· Jennifer Bremer, (202) 289-6671 or firstname.lastname@example.org, a professor of public policy and director of the Washington office of the Kenan Institute of Private Enterprise. Bremer, who has previously lived in the Middle East and has worked there extensively over the past 25 years, has expertise in international trade and development, emerging markets, sustainable enterprise and government-business relations. She and Kenan Institute Director Jack Kasarda wrote a paper for the Milken Institute Review, "The Origins of Terror: Implications for U.S. Foreign Policy." (For more information on the paper, please click here.) Through its Washington office, the Kenan Institute, part of the Kenan-Flagler Business School, builds bridges between business and other parts of society. It pursues this mandate through "research in action," integrating cutting-edge research with innovative, partnership-building programs around the world. For more information about Bremer, please visit http://www.kenan-flagler.unc.edu/faculty/directory/109.html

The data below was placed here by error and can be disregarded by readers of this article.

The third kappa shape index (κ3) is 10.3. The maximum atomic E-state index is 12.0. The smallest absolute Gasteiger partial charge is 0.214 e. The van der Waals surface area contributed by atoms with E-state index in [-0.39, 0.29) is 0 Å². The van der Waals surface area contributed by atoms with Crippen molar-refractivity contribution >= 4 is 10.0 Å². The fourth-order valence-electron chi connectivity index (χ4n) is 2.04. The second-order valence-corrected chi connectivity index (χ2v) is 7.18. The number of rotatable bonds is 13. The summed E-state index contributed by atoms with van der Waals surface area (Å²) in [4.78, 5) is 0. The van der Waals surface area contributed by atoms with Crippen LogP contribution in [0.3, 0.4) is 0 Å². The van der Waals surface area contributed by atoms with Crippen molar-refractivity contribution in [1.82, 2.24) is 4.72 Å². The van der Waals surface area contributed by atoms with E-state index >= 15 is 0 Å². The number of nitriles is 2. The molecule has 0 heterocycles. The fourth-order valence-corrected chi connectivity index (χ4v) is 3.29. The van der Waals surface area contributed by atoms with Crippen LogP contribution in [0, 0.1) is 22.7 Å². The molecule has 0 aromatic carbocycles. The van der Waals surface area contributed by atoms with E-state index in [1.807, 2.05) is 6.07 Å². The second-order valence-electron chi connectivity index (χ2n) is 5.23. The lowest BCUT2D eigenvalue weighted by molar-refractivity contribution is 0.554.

Historical contexts, the Middle East, the various faces of Islam
· Dr. Thomas Tweed, (919) 843-7773, (919) 962-3934 or email@example.com, a professor of religious studies, is concerned about potential "misrepresentations of Islam." His expertise concerns American representations of Islam and Islam as part of the fabric of religion in America. His essay on how to teach Islam, written for high school teachers, is posted on the Web site of the National Humanities Center at: http://www.nhc.rtp.nc.us:8080/tserve/twenty/tkeyinfo/islam.htm. For more information, please visit http://www.unc.edu/depts/rel_stud/faculty/tweed%20_cv_index.htm